Bihar Floods (2007): The August flood of 2007 in Bihar was described by the United Nations as the worst flood in the “living memory” of Bihar. The flood affected 19 districts of the State killing hundreds of people and rendering several homeless.

Mumbai Floods (2005): Thousands of people died in the flood that took place in the month of July then. The renowned Film City was severely affected with a large number of people being stranded on the roads and several losing their homes.

The Indian Ocean Tsunami (2004): Occurring in the month of December, it was one of the worst natural disasters in India. It took place when the people were celebrating Christmas on the beaches of southern India. The tsunami raised the Indian Ocean following a major earthquake, which had its epicenter in the ocean bed.

“The 14th Finance Commission has recommended an allocation of Rs.61,220 crore to the State Disaster Relief Fund to all the states, comprising central share as well as state’s share. States can use this allocation for 12 notified natural calamities, viz. avalanche, cyclone, cloudburst, drought, earthquake, tsunami, fire, flood, hailstorm, landslide, pest attack and cold wave/frost. In addition, 10 per cent of the annual fund allocation of the SDRF may be used for localised state-specific natural disasters,” Minister of State for Home Kiren Rijiju said in Parliament.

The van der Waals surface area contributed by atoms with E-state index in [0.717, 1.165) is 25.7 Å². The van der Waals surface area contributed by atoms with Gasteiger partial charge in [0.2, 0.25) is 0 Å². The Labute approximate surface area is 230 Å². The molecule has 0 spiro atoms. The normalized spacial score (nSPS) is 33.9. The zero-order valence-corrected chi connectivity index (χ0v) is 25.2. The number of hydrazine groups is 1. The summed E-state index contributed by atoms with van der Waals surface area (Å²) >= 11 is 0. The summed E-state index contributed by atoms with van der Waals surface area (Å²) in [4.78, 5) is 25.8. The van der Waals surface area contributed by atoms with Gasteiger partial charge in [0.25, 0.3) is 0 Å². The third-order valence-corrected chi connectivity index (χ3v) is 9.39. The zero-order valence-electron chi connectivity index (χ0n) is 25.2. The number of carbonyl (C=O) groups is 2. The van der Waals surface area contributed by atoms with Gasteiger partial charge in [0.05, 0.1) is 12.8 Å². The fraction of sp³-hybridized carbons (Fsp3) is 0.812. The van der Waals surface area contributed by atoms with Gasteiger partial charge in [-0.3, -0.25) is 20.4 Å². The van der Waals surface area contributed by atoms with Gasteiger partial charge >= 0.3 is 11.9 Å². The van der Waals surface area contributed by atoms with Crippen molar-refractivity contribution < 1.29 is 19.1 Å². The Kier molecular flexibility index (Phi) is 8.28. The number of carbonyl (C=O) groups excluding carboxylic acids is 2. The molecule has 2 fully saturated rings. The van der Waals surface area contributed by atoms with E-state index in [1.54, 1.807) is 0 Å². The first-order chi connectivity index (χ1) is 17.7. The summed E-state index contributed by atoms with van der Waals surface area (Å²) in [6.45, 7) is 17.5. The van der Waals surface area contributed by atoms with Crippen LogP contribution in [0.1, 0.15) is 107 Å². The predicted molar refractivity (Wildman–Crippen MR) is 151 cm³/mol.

For the year 2015-16, the allocation in SDRF was Rs.11,081 crore, out of which Rs.8,512.50 crore was the share from the Central Government and Rs.2,568.50 crore was share of the state governments.

“Funds are also being provided in the Ministry of Home Affairs’ budget for NDMA, NDRF, NIDM, Civil Defence & Home Guard and Fire Services, as these institutions are working in the field of disaster management,” he added.

Well, in spite of all such preparedness and attention, disasters do take place causing major damage to the life and property. So, there is a need to keep devising ways on how technology can prove to be a game-changer to mitigate disasters.